What can I say about garlic scapes? They are pretty strange and the farms seem to give their shareholders a truck of them early in the season. The garlic scape is the flowery stalk that sprouts out of the garlic bulb. The beginning of summer is generally the only time they are available since the green stalk becomes woody as the summer goes on and the garlic becomes ready for harvest. I have heard a few other CSA-friends say that the garlic scape is the one veggie they have asked their farms to stop giving them. Seriously? I mean, garlic scapes are quite unruly – they are sometimes referred to as serpent garlic which is a fitting name given the long, spirally green stem that they have.
You can use garlic scapes the same way you use garlic, and I keep mine in my crisper in the fridge and they seem to last a long while without getting soft or wilty. They were in my first share of the season toward the end of June and I am still using them almost two months later. I actually prefer the garlic scape to regular garlic in some recipes. Any time I want to boost flavor without dealing with the garlic chopper or hand chopping a garlic bulb I reach for the scape and finely slice the green stem. You can eat the whole thing! For me, they are a favorite in omelets, stir fry’s, sautéed vegetables and they add a nice crisp to salads. I do not think the scape is as pungent as a garlic bulb, which is another reason I enjoy cooking with it – it is just enough flavor and aroma that it is pleasant and not over-powering. Their green stem is a nice color too and adds some flare your recipes.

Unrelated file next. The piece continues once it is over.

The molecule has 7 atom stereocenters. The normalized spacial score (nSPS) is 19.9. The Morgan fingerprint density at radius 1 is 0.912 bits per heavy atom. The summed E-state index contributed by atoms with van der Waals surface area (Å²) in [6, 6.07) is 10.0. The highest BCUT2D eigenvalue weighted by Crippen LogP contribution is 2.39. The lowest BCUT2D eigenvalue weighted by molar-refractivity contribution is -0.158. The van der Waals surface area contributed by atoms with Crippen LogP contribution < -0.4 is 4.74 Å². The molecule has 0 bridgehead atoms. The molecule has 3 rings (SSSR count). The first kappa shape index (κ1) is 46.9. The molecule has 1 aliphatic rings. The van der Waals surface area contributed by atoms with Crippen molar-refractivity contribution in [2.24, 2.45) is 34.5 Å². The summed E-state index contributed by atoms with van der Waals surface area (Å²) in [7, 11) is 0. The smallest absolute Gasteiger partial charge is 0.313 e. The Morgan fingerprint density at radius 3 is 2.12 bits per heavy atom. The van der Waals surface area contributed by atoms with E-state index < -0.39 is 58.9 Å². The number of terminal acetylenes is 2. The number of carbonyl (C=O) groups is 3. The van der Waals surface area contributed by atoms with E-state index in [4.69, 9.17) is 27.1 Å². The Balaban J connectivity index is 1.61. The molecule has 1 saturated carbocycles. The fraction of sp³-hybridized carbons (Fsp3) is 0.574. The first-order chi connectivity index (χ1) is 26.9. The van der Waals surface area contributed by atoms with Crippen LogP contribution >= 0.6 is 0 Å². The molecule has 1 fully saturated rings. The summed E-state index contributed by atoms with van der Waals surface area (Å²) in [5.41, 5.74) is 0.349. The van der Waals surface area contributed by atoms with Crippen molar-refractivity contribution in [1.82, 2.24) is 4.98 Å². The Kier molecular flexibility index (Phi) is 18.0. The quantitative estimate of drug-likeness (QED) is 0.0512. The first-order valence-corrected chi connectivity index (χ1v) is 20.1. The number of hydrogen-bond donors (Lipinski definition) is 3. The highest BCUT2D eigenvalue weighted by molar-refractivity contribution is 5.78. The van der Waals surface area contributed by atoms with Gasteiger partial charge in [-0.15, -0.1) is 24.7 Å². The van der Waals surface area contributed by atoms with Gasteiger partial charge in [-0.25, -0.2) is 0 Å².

If you still have these crazy curly q’s lurking around in your veggie crisper read on to see how you can make the best use of garlic scapes!
THE GOOD STUFF
Those little coils contain a good amount of fiber, vitamin C and vitamin A. Like their other green counterparts, they hold good antioxidants, sulfur compounds which contribute to anti-cancer properties and other nutrients that can protect our bones, liver and kidneys. Every time you reach for veggies instead of unnatural and/or processed foods you are feeding your body powerful, dense nutrition that will keep you healthy and strong.
Two Simple Ways to Incorporate Garlic Scapes into your Cooking
Other than chopping raw and using in your existing recipes, here is a unique take on a pesto and summer dip!
This garlic scape pesto recipe is one to enjoy now or freeze and use all winter long!
1/4 cup of pine nuts
3/4 cup coarsely chopped garlic scapes or combination of fresh herbs and garlic scapes equaling 3/4 cup
Juice and zest of 1/2 lemon
1/2 teaspoon salt
A few generous grinds of black pepper
1/2 cup of extra virgin olive oil
1/4 cup grated parmesan cheese
In a saute pan over low heat, toast the pine nuts until just beginning to brown. You’ll want to stir and toss for 2 – 3 minutes to avoid burning. Set aside and let cool for a few minutes while you prepare the other ingredients.
Combine the scapes, lemon juice & zest, salt, pepper and pine nuts in the food processor. Pulse about 20 times until well combined. Slowly pour in the olive oil slowly through the feed tube while the motor is running. Once fully blended, stir in the parmesan cheese. If you are freezing for future use, do not stir in the parmesan cheese until thawed.
3 cups green peas, fresh or thawed
1 tablespoon yellow mustard
2 tablespoon extra virgin olive oil
1/4 cup lemon juice
1 cup garlic scapes, chopped
1/4 teaspoon sea salt
1/2 cup water
Combine all ingredients in a food processor. Process until smooth. Serve with fresh veggies or (organic, all natural and gluten free) tortilla chips.
What do you think?